The Irish Innovation Center (IIC) has over 20 start-ups operating from its premises in San Jose, California. They support plans to give immigrants preferential visas if they bring in capital and start up a company that creates jobs for Americans.

They are referring to initiatives like the Startup Visa Act which was introduced by Senators John Kerry and Richard Lugar in February 2010 and is awaiting approval. In essence, it allows for a foreign national to obtain a visa that would allow them to reside and work in America if they can raise a certain amount of money from a venture capital firm owned by a US citizen.

John Hartnett, President and Founder of the Irish Technology Group (ITLG) says, “Our competition is every other city in the world, and leading in education and leading in supporting that young innovator that is coming to Silicon Valley to set up their company and be successful and become the next Google or the next Facebook is what we want to make happen.”

To increase the chances of making that happen, for Irish businesses in particular, the ITLG wants to get the US Government to create “start up incentives” for seed funding and the creation of employment grants to be made available for Irish startups in America. They would also like to see more support for the IIC.

In a previous interview with the Technology Voice, John explained why it was so important for entrepreneurs, especially Irish entrepreneurs, to have a presence in Silicon Valley, “Three reasons to come to Silicon Valley are access to customers, access to capital, access to talent. If you want to understand what is going to shape your company in the future, it is your people, your ability to get customers, and your ability to get funded, and that’s all sitting here.”

With the President of the United States taking a personal interest in technological innovation and growth, combined with upcoming changes in legislation like those proposed by Senator John Kerry and Senator Richard Luger, the future does seem to look more promising for those who are willing to make a go of it in Silicon Valley.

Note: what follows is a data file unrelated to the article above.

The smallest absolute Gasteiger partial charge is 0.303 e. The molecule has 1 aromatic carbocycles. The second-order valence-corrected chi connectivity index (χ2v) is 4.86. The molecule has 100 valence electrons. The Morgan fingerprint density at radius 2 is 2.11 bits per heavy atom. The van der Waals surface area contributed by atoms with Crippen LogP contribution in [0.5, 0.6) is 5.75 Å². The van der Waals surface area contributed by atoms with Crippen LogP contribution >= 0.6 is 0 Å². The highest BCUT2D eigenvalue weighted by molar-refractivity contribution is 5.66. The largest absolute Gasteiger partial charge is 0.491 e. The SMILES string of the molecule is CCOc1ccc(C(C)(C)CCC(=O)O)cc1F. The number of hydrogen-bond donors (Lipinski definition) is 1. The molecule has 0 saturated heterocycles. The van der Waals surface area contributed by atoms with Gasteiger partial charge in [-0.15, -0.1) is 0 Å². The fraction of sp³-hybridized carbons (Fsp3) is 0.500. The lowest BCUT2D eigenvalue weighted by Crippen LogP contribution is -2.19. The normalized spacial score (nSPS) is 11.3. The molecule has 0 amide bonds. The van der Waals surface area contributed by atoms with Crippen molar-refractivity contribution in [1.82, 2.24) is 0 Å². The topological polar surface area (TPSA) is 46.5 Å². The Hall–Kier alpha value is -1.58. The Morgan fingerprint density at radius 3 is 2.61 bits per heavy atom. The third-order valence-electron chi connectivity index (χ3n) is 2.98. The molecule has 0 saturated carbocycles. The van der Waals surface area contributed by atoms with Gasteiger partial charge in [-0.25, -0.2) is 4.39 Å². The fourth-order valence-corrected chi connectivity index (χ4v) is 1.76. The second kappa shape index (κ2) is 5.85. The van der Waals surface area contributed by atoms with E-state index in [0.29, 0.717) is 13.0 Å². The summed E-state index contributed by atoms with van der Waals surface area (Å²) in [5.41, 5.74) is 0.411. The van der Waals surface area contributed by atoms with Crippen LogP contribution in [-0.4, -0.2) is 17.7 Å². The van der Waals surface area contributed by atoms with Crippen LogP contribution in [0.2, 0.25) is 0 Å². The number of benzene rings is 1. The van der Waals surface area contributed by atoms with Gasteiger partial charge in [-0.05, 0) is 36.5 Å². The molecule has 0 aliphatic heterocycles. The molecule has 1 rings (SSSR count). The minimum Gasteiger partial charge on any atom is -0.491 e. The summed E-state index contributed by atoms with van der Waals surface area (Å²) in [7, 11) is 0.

Silicon Valley: Moving to California

Silicon Valley, located in Northern California in the United States, is the epicentre of the global high-tech industry. It is synonymous with the world’s largest technology corporations including Apple, Google, Facebook, Cisco and HP.

This 30 by 15 mile stretch of land houses a wealth of resources waiting to be exploited by Irish companies willing to take a calculated risk. There are major opportunities for new Irish technology companies to make a global impact through contacts and funding available in the Valley.

Silicon Valley contains a huge concentration of venture capital (VC) firms who are seeking the next eBay or Intel. Many of these firms are centred on or around Sand Hill Road in Menlo Park – considered to be the Wall Street of Silicon Valley.

One Irish company that is currently seeking to take advantage of the opportunities available  is TapMap, founded in 2009 by Philip McNamara. The company uses mobile platforms to publish retailers’ price and inventory to make their products accessible to local consumers.

Philip moved to Silicon Valley three months ago. He said, “it’s an amazing place because there are so many people here who can help. You have these world class companies, these Fortune 50 companies, which are… just 15 minutes drive away.”

Compared with Ireland he says Silicon Valley has a, “Whole ecosystem that is full of really smart people, really good people who want to help out and want to see you succeed. I was in Ireland and it was really hard to get access to those kinds of people and companies.”

Along with the many benefits of moving your company to Silicon Valley, there are many challenges. There are a number of considerations when deciding whether or not to make the move: